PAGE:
One big news story involving the entertainment industry is the state’s attempts to cut back on the tax breaks given to production companies, which would significantly reduce the amount of productions taking place in Mass. and all over New England. A rollback would also severely hurt the chances of a movie studio being built in Plymouth, Mass., a building whose construction has now been in limbo for years. They recently covered the ongoing story here.

Of the things HollywoodEastConnection can improve, its overall design is the most noticeable. It’s very blocky-looking, and not very streamlined. All the graphics seem sort of pasted on, rather than part of a whole seamless design. They have pages on Facebook and Twitter that they update frequently, but one wouldn’t know that from a visit to the main page. Scrolling down is required to find the links to their social networks on the right sidebar, when these links should be featured prominently somewhere near the top of the page. The whole site would definitely benefit from a complete design overhaul.

Ultimately, for entertainment news in New England, HollywoodEastConnection is ideal. They update the most important ongoing stories and give many local filmmakers the publicity they need. Though much of it is entertainment-driven, it would be hard to find a more comprehensive website on the New England entertainment industry.

April 26, 2010 at 3:06 pm Leave a comment

My Blog and How It Could Be Used in Entrepreneurial Ventures

The primary focus of this blog is to promote news about the hottest new music being released today, particularly rock music. You have seen me write posts on The Hold Steady, MGMT and other artists who will either be releasing new material this year or who will be embarking on a tour. If I were to consider how this blog could work as a business, I think about how well it could work for a band that is new and fresh and perhaps struggling to get noticed. With MySpace going by the wayside, blogs and networks such as Facebook and Twitter are becoming the norm for any band to promote themselves. I believe my style and focus could easily translate well into a role as a blogger and social media marketer for up-and-coming bands.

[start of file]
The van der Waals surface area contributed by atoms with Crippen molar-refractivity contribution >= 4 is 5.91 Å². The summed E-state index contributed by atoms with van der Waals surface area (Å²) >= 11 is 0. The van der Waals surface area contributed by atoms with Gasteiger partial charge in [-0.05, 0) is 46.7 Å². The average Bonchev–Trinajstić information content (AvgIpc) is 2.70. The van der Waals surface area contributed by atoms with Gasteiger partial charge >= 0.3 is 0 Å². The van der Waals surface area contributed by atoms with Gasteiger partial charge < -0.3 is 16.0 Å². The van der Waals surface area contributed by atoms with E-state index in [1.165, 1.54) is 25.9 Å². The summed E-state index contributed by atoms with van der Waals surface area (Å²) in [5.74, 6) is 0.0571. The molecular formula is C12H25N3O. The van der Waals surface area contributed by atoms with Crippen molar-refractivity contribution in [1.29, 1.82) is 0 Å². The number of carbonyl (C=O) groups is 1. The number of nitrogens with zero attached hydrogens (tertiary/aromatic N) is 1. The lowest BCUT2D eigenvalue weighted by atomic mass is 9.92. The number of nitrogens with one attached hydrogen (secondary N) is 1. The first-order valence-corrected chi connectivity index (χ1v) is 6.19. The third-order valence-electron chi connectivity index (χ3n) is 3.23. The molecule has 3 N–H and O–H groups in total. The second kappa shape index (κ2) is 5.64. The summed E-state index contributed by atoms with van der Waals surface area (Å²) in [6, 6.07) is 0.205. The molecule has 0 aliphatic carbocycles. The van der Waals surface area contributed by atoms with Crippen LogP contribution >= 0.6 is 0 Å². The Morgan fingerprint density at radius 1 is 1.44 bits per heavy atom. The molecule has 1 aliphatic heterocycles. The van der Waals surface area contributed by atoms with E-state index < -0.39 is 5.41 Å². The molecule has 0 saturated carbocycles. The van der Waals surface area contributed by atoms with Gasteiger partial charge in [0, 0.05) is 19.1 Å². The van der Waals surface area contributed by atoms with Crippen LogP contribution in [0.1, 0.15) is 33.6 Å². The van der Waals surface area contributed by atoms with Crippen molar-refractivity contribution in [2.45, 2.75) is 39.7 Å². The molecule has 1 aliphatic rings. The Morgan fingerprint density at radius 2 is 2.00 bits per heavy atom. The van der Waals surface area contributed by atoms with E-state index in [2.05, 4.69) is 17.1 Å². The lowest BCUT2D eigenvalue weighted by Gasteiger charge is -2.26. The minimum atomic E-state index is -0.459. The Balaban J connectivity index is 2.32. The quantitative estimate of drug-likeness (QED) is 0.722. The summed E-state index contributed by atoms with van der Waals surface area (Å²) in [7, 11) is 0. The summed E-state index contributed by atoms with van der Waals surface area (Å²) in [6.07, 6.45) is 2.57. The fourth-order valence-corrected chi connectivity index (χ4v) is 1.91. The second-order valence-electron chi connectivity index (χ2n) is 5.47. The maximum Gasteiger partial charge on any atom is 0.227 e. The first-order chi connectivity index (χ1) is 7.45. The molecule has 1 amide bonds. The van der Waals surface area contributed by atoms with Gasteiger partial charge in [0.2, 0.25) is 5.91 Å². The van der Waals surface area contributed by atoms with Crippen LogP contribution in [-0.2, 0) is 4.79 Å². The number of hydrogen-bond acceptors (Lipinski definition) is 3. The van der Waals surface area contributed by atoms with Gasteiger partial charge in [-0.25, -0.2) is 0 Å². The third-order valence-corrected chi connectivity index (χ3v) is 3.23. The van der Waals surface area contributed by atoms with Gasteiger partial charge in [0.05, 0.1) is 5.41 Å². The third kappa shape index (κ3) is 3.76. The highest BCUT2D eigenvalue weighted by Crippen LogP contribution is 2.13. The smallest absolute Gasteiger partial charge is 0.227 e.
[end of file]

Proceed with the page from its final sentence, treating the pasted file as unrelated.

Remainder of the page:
Dan Gregory

Dan Gregory

Today I attended a presentation by Dan Gregory, Faculty Advisor for Northeastern University’s Inter-Disciplinary Entrepreneurship Accelerator (IDEA), a mostly student-created and run program dedicated to helping students accelerate their business ventures, whatever they may be. The organization is composed of not just business students, but people with a wide variety of majors and skills, including Journalism students. Each person has a specific skill set that they use to help people with ideas let their ventures come to fruition. Gregory challenged all of us in the audience to think about what specific skills we have to offer that we could use to help ourselves or someone else achieve their business goals.

If you ask me, a journalism major, I would start with my writing skills. I believe I have the acumen and pedigree to deliver compelling content for any organization, but in this blog’s case, a musical group. Whether it’s a tweet about an upcoming show, a press release announcing a new album, a CD or concert review, or any other kind of promotional material, I’d be able to write it.

I also like to consider myself a strong video editor. I have a good feel for editing and have intermediate skills in programs such as Avid and Final Cut Pro to back it up. I would not only be excited, but willing and able to create original video content for a band and promote it on sites like Youtube and DailyMotion. I have already done this for my own band that I am currently in and will continue to do so.

This is the biggest set of skills I can provide to an artist or group, in addition to web savvy and up-to-date knowledge on social media and new media technology. We are in a transition period for journalism and I feel it’s very important for myself and every other journalist or journalism student to keep up with the tidal wave. I believe any successful venture for a band looking to get noticed these days begins on the web. That’s where you can promote material all on your own, and from there you can get shows and/or record deals (best case scenario). I hope to someday prove these things with my own band.

April 14, 2010 at 3:26 pm Leave a comment